CSC 382: Computer SecuritySlide #23 Aggregation of Information Agents produce information at multiple layers of abstraction. –Application-monitoring agents provide one view of an event. –System-monitoring agents provide a different view of an event. –Network-monitoring agents provide yet another view (involving many packets) of an event.
CSC 382: Computer SecuritySlide #24 Director Reduces information from agents –Eliminates unnecessary, redundent records. Analyzes information to detect attacks –Analysis engine can use any of the modelling techniques. Usually run on separate system –Does not impact performance of monitored systems. –Rules, profiles not available to ordinary users.
CSC 382: Computer SecuritySlide #25 Example Jane logs in to perform system maintenance during the day. She logs in at night to write reports. One night she begins recompiling the kernel. Agent #1 reports logins and logouts. Agent #2 reports commands executed. –Neither agent spots discrepancy. –Director correlates log, spots it at once.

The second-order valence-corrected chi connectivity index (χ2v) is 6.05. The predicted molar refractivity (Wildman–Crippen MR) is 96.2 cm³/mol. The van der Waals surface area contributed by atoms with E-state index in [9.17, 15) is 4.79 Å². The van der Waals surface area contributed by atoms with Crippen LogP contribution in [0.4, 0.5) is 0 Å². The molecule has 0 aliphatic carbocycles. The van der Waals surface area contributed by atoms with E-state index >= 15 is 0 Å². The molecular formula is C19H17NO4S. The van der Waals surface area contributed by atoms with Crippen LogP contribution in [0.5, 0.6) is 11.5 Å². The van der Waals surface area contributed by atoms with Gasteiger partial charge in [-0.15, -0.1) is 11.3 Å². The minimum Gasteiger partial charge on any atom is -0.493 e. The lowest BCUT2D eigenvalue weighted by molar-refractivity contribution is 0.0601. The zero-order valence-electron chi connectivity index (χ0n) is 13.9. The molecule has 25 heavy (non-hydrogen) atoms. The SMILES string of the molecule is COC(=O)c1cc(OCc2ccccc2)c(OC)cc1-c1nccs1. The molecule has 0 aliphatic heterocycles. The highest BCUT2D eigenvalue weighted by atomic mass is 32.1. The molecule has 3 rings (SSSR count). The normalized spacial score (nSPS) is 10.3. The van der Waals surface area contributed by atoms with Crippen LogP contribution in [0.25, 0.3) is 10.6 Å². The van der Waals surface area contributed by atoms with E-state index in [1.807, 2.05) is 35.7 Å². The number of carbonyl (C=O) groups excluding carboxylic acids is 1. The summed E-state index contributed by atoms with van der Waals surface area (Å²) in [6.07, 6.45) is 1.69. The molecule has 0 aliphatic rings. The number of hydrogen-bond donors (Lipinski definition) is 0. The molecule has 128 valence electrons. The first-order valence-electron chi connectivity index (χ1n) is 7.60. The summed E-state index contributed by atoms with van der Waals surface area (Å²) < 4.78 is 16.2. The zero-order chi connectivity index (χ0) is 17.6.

CSC 382: Computer SecuritySlide #26 Adaptive Directors Modify profiles, rulesets to adapt their analysis to changes in system –Usually use machine learning or planning to determine how to do this. Example: use neural nets to analyze logs –Network adapted to users’ behavior over time. –Used learning techniques to improve classification of events as anomalous. Reduced number of false alarms.
CSC 382: Computer SecuritySlide #27 Notifier Accepts information from director Takes appropriate action –Notify system security officer –Respond to attack Often GUIs –Use visualization to convey information.
CSC 382: Computer SecuritySlide #28 Example Architecture: snort
CSC 382: Computer SecuritySlide #29 IDS Deployment IDS deployment should reflect your threat model. Major classes of attackers: 1.External attackers intruding from Internet. 2.Internal attackers intruding from your LANs. Where should you place IDS systems? 1.Perimeter (outside firewall) 2.DMZ 3.Intranet 4.Wireless